Street names give a glimpse of a location’s history. Like a microcosm of the Philippines, Binondo’s rich narrative holds a treasure trove of icons best for naming its highways, roads, alleys, and esteros. Get to know some of the religious saints and influential personalities that have influenced the labels of landmark streets in Binondo.
(Currently Quintin Paredes Street)
Located right after Jones Bridge, Quintin Paredes Street extends all the way to Binondo Church. Its original name used to be Calle Rosario in honor of the Binondo Church’s patron Saint, Our Lady of the Most Holy Rosary. Derivatives of her name also are Santo Rosario and La Naval.
Reina Regente Street
Maria Christina of Habsburg was an Austrian Archduchess who became Queen Regent of Spain from 1885-1902 until her son Alfonso XIII assumed power. It was during her regency that the Philippine Revolution and the Spanish-American War took place.
*Lucky Chinatown Mall is located in Reina Regente Street.
Juan Luna Street
(Formerly Calle Anloague)
Juan Luna was a Filipino artist and political activist of the Philippine Revolution. He was best known for painting Spoliarium that won the gold medal in the 1884 Madrid Exposition of Fine Arts. The painting currently hangs at the National Museum of Fine Arts.
*Most of Binondo’s banks dot Juan Luna Street.
(Formerly Calle Arranque)
Teodora Alonso Realonda was the mother and first teacher of Jose Rizal, a Philippine hero during the Spanish colonial period. After her family moved out of Calamba, Laguna, she transferred to a house in Binondo
*Clusters of hardware shops and electric supply shops line Alonzo Street. Ling Nam Noodle
Factory and Wonton Parlor could also be found here.
Its name was derived from the Spanish word escoltar. This street used to house the cavalry stables of the Governor General’s escorts. During its heyday, Escolta was dubbed as the “Queen of Streets”. It was the center of Manila’s financial district during pre-World War II. The first mall, first theatre, first airconditioned building was located here. It was the go-to place for all shopping, dining, and entertainment.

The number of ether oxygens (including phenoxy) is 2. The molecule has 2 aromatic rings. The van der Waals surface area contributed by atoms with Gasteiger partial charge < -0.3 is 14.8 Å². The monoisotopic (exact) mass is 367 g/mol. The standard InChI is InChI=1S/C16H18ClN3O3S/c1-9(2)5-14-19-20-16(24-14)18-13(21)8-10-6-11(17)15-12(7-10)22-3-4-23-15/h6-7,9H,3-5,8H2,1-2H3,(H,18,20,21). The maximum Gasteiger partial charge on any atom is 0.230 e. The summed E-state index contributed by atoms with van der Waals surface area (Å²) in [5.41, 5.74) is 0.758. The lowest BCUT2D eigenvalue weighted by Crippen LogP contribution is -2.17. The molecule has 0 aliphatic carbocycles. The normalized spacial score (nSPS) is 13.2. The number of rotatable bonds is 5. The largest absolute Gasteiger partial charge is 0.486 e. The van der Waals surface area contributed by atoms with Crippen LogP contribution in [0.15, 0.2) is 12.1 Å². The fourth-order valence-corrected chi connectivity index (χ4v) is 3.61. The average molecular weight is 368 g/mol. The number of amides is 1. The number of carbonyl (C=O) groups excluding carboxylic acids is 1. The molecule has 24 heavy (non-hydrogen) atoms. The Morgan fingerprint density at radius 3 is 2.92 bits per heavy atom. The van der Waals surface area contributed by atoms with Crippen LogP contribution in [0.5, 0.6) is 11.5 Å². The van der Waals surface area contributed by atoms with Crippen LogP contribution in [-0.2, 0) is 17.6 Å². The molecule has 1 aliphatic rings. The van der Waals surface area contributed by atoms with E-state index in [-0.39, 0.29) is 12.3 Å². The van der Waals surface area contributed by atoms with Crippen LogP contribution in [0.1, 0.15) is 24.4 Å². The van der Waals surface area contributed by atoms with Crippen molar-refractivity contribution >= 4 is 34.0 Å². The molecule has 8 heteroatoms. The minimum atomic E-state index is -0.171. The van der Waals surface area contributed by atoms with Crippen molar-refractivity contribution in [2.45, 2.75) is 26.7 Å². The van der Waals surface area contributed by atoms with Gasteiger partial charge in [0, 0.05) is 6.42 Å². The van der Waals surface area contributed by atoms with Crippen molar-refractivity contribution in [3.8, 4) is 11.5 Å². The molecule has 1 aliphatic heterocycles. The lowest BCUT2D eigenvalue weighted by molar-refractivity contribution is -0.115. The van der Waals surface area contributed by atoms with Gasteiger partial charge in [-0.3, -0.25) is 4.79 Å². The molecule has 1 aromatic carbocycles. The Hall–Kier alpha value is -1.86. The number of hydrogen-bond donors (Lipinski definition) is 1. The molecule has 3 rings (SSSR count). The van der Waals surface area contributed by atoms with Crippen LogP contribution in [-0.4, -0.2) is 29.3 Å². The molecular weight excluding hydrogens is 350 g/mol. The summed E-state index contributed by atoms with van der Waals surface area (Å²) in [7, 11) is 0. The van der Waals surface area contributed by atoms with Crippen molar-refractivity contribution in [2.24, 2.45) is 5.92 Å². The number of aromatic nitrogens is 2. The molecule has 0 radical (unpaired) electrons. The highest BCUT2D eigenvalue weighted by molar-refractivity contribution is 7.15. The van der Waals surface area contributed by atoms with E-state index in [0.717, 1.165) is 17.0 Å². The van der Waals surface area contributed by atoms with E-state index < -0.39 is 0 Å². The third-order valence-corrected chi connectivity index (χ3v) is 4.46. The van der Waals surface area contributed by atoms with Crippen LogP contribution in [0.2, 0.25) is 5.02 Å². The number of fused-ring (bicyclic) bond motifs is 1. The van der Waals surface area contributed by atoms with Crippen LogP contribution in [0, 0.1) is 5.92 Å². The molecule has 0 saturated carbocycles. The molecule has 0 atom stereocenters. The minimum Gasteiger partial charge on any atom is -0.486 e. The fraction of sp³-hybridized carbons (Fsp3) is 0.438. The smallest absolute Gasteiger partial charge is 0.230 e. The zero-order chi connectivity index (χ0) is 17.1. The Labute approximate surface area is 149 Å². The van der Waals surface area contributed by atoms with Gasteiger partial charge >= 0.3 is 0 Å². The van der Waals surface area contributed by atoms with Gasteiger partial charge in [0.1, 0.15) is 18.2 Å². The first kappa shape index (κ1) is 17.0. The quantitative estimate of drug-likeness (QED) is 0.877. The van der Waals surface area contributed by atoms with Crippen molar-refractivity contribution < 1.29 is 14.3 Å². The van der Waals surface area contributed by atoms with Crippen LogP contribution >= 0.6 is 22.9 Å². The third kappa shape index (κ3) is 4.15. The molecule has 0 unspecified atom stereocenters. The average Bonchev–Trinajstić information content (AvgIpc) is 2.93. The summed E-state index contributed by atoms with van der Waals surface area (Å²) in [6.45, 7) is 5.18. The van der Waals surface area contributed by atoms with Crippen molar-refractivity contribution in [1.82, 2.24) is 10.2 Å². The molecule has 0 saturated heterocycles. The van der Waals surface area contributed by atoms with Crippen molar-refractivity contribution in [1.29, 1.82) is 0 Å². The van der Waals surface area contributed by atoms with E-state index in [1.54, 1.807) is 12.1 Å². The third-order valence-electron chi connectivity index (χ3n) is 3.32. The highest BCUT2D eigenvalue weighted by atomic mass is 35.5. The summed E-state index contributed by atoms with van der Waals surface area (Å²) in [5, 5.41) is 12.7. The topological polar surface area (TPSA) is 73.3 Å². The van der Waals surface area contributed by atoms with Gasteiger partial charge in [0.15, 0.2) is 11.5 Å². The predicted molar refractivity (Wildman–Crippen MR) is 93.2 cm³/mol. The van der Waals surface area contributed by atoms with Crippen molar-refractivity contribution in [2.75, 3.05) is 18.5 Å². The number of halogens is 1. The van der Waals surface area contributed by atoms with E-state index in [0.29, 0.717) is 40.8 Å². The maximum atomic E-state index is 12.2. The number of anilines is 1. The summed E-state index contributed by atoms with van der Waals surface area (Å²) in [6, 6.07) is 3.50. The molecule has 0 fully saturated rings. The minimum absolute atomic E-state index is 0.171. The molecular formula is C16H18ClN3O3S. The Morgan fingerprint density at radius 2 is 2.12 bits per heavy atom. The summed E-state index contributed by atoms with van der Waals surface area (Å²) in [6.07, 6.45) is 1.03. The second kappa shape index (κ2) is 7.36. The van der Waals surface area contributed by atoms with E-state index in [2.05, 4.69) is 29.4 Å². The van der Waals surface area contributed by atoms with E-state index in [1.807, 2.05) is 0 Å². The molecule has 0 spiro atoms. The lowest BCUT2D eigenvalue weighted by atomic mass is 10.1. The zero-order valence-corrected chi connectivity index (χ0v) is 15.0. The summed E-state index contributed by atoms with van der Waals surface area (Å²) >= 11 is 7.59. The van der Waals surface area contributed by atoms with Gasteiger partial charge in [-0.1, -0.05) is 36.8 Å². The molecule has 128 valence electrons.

This oval plaza is currently located in front Binondo Church. It was named after the first Filipino saint, San Lorenzo Ruiz de Manila. San Lorenzo used to serve as a sacristan at Binondo Church.
(Formerly Calle Jaboneros)
Miguel de Benavides was a Dominican friar who later became Archbishop of Manila. He established the Hospital de San Gabriel and bequeathed money in his will for an establishment which became the University of Santo Tomas.
Calle de Principe
(Currently Delpan Street)
Alfonso XIII is the son of King Alfonso XII and Queen Maria Christina of Habsburg. Calle de Principe was renamed Delpan Street after historian Jose Felipe del Pan, editor of Diario de Manila.
*Del Pan bridge is close to Manila Bay. Ferry terminals and the Del Pan Pier are among the fixtures of the area. Cargo trucks can be seen regularly plying this route.
(Currently Juan Luna Street)
This street name was derived from the Tagalog word “anluwagi” meaning carpenter. Skilled Chinese carpenters and craftsmen resided along this street so it was easy to shop for excellent wood furniture back in the day.
*Aside from banks, shirt shops line the opening of Juan Luna Street near Binondo Plaza.
(Formerly Calle Azcarraga)
Claro M. Recto was a notable Senator of the Philippines. He was the President of the 1934 Constitutional Convention that drafted the basic law of the country. He was also known for his poems and speeches.
*Three schools line Recto Avenue, these are University of the East, Far Eastern University, and San Sebastian College-Recoletos.